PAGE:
Revelation 16:1-9: ‘I like to think of God as…’

“Then I heard a loud voice from the temple saying to the seven angels, ‘Go, pour out the seven bowls of God’s wrath on the earth.’The first angel went and poured out his bowl on the land, and ugly, festering sores broke out on the people who had the mark of the beast and worshipped its image.The second angel poured out his bowl on the sea, and it turned into blood like that of a dead person, and every living thing in the sea died.The third angel poured out his bowl on the rivers and springs of water, and they became blood. Then I heard the angel in charge of the waters say:

‘You are just in these judgments, O Holy One,
    you who are and who were;
for they have shed the blood of your holy people and your prophets,
    and you have given them blood to drink as they deserve.’

And I heard the altar respond:                                                                                                    ‘Yes, Lord God Almighty true and just are your judgments.’

The fourth angel poured out his bowl on the sun, and the sun was allowed to scorch people with fire. They were seared by the intense heat and they cursed the name of God, who had control over these plagues, but they refused to repent and glorify him.NIV UK

I’m sure you’ve heard it. Someone says, ‘Well I like to think of God as…’ Then they go on to venture a viewpoint which is far removed from the Bible. Their concept of God is more a matter of personal opinion than divine revelation. When people imagine their god, you tend to end up with a deity who is soft and sentimental, not just and holy. The wrath of God gets omitted.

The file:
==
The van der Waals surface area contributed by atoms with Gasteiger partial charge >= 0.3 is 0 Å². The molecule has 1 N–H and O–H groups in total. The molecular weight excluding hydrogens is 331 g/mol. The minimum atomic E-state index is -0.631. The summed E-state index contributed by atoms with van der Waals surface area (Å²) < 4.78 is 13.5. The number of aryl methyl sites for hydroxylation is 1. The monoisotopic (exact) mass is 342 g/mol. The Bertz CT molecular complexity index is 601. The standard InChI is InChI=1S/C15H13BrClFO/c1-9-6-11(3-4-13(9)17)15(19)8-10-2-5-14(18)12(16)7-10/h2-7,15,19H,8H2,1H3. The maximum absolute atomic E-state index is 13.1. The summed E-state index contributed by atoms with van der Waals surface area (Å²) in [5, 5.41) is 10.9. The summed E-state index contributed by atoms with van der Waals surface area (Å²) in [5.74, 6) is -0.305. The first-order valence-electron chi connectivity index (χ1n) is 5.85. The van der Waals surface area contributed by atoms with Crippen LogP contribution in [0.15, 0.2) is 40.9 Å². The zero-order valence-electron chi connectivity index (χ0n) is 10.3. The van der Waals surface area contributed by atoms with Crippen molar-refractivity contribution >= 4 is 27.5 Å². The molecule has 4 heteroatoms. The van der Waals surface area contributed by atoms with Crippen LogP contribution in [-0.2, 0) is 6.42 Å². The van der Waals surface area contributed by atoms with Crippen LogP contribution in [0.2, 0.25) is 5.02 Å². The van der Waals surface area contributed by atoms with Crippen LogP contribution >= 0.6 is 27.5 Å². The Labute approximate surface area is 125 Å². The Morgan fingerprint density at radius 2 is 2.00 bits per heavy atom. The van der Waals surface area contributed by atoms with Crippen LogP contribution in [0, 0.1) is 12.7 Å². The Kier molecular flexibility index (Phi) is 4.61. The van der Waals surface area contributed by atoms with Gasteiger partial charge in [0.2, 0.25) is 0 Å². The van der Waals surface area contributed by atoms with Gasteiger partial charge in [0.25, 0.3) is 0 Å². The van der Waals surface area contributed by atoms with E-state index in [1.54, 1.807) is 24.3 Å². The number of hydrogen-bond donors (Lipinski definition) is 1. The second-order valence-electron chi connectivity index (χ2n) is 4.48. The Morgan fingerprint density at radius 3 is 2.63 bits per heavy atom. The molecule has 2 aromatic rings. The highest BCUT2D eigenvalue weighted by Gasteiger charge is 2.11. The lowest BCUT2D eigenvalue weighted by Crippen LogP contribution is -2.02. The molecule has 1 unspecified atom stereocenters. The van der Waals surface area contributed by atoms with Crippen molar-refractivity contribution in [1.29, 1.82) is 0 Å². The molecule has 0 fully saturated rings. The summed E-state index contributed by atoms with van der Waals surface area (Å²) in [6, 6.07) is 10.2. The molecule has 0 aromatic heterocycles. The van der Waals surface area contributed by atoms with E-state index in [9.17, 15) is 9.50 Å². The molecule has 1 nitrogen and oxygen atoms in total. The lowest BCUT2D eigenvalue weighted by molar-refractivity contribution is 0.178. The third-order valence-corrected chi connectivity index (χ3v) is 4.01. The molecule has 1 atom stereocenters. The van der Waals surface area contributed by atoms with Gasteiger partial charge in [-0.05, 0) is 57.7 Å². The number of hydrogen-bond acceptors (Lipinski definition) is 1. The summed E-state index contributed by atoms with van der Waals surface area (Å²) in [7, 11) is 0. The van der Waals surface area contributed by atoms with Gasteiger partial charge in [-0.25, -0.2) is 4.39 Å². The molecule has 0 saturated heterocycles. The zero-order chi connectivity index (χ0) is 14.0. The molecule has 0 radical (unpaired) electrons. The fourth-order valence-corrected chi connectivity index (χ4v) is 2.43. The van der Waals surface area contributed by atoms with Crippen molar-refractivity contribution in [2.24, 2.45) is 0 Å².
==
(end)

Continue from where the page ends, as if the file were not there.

H.Richard Niebuhr, one of America’s most famous twentieth century theologians, described the message of much ultra-liberal theology like this: ‘A God without wrath brought men without sin into a kingdom without judgment through the ministrations of a Christ without a cross.’

But you can’t read the book of Revelation without coming into close contact with the reality of God’s wrath. These ‘’bowl’’ judgments are total. With the seals and trumpets, only a part of the earth was harmed or destroyed. They were warnings to call people to repentance. But that note is now absent. John is drawing on the imagery of the Egyptian plagues. ‘These plagues are the beginning of that long process, which will end in chapter 20, by which God will rid his beautiful world, first (in this chapter) of those who have assisted in its destruction and decay, then (in chapters 17 and 18) of the great imperial systems that have set up massive structures of injustice, and finally (chapters 19 and 20) of the dark powers that lie behind those systems themselves, ending (as in 1 Corinthians 15:26-28) with Death and Hades themselves.’ Tom Wright: ‘Revelation for Everyone’, p.143.

PRAYER: Lord God, we stand in awe of your holiness and justice. We thank you that you will not permit evil to have the final say in human history, but you will judge with justice.